A Qualitative Method for Job-Based Segmentation
Companies often undershoot and overshoot the features and benefits of their products and services due to ambiguity around what different customers value. One reason for this is that conventional customer segmentation methods group customers based on a combination of demographic, psychographic, and behavioral data because this data is readily available and conveniently analytic. The data has to do with the attributes or characteristics of the customers themselves, not the jobs they are trying to get done. This is problematic because customers’ buying behaviors change a lot more frequently than their personal characteristics.
The fact is that customer characteristics are poor indicators of customer behavior because the data does not reflect why customers make the choices they do. Although attribute data may correlate with customer choice after the fact, the data can never really predict what products and services customers will prefer (Christensen & Raynor, 2003; Christensen et al., 2005).
Conventional segmentation schemes use attribute data to define the average customer, a necessary fiction to target the needs for a segment. However, customers’ buying decisions do not necessarily conform to those of the “average” customer. Statistically, there will always be significant variation in attribute data because the data are normally distributed for any given customer population. This means that innovation efforts to satisfy the needs of the average customer will undershoot some customers and overshoot others.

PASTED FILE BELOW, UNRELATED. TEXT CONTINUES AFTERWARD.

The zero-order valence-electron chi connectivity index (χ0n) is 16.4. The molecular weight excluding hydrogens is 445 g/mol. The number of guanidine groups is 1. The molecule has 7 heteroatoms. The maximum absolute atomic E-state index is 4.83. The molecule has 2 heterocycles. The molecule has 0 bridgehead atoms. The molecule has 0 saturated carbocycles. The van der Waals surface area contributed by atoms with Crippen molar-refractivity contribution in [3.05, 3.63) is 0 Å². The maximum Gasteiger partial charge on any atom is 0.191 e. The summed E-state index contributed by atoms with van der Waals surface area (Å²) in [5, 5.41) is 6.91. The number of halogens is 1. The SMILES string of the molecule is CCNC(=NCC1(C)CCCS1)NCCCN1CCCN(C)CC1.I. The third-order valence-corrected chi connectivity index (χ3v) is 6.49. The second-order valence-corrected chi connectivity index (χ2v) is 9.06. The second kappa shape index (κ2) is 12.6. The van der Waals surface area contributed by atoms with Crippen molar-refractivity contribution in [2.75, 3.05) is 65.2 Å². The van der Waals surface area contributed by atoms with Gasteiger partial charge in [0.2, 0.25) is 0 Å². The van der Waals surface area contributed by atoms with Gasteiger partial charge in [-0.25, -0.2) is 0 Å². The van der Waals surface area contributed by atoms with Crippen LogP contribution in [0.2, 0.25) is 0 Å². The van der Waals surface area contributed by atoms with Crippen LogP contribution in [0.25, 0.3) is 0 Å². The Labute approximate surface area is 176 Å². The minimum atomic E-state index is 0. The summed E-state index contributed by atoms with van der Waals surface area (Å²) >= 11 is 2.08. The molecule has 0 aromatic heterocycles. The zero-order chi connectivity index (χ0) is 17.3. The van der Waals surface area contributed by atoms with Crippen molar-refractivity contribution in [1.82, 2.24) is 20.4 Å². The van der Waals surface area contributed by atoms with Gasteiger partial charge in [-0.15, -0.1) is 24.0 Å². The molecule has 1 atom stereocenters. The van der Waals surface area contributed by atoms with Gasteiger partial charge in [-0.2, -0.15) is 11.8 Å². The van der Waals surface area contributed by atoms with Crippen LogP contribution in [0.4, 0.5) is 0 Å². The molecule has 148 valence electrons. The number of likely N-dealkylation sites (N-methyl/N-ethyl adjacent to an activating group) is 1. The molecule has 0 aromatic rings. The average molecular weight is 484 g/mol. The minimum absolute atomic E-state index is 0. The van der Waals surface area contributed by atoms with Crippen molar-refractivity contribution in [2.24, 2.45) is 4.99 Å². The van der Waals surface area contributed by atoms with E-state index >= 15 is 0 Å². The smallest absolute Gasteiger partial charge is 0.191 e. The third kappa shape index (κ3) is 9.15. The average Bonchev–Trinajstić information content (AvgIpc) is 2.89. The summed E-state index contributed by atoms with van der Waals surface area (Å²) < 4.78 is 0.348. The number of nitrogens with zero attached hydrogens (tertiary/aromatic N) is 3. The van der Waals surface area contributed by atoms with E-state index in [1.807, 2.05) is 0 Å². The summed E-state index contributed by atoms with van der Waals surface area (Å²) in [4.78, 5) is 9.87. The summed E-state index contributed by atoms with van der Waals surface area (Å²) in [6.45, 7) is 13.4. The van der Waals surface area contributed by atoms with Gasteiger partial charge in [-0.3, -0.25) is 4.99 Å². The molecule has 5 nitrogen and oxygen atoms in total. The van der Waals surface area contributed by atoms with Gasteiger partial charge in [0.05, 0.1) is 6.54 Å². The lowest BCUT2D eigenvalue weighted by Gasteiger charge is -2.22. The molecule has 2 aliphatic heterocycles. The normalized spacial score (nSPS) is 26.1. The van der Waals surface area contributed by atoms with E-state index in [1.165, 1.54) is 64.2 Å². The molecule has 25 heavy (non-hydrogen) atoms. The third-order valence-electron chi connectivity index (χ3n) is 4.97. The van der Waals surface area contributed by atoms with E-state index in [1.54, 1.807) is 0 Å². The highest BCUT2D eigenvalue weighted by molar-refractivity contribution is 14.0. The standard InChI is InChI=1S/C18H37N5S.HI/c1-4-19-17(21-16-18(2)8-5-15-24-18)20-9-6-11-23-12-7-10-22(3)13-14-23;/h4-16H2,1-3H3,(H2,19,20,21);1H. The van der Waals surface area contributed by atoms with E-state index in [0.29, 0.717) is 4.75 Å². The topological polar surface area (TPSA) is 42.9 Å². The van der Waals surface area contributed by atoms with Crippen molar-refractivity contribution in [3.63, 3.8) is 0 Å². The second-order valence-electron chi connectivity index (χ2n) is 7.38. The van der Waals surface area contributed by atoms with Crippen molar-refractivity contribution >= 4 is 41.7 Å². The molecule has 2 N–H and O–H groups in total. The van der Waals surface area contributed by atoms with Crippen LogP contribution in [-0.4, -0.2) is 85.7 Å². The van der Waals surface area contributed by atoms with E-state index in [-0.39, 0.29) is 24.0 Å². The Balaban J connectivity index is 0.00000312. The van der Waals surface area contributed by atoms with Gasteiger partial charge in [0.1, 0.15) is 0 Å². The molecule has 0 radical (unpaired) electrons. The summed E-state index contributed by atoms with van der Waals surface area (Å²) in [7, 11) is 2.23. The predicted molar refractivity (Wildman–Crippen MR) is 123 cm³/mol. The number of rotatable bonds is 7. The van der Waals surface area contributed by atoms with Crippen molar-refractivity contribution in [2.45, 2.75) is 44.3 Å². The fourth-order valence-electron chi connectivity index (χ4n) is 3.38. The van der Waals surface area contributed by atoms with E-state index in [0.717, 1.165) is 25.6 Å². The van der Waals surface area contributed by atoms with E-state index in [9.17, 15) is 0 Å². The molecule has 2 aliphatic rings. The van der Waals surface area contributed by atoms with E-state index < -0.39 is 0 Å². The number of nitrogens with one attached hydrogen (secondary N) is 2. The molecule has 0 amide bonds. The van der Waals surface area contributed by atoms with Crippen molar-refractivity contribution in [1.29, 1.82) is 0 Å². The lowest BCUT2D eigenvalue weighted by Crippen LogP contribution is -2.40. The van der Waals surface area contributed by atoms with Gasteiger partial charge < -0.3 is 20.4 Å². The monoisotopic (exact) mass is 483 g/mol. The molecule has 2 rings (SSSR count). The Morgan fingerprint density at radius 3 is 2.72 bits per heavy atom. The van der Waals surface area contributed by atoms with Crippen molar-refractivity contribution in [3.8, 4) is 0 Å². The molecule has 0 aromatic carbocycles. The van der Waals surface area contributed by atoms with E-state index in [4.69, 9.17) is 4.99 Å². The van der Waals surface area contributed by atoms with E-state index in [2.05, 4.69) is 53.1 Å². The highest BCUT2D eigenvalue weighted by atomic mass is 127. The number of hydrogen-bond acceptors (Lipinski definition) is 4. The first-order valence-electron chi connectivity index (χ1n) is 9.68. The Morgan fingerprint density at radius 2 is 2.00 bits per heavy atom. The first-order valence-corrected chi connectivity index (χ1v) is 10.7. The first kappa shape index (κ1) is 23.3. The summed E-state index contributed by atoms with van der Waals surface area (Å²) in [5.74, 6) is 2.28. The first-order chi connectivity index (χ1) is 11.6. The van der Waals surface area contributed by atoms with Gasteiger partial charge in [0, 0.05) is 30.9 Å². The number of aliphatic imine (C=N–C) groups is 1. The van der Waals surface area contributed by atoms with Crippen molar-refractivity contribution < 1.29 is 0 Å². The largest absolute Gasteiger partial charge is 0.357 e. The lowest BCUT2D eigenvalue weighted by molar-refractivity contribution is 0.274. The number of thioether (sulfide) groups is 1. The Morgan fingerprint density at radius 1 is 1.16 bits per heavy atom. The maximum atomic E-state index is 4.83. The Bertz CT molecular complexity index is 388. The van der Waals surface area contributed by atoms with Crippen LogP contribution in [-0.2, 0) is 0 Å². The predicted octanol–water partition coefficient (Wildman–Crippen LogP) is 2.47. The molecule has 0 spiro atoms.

The greater the variation in attribute data around the average customer, the greater the undershooting and overshooting problem. For this reason, innovation efforts that rely on attribute-based segmentation schemes will be hit or miss. Successful innovation requires much more precision than this.
A more effective approach for the purpose of creating customer demand is to segment customers around the jobs they are trying to get done. Job-based segmentation uses job circumstance as the primary basis of segmentation because this is what ultimately drives customer behavior. Attribute-based data is used as a secondary basis to create job executor personas. Segmenting around a job to be done is a more precise way to characterize the value that customers want because they are grouped based on common job circumstance. Because of this, the customers’ perception of value is highly uniform and therefore will not vary significantly within a job segment.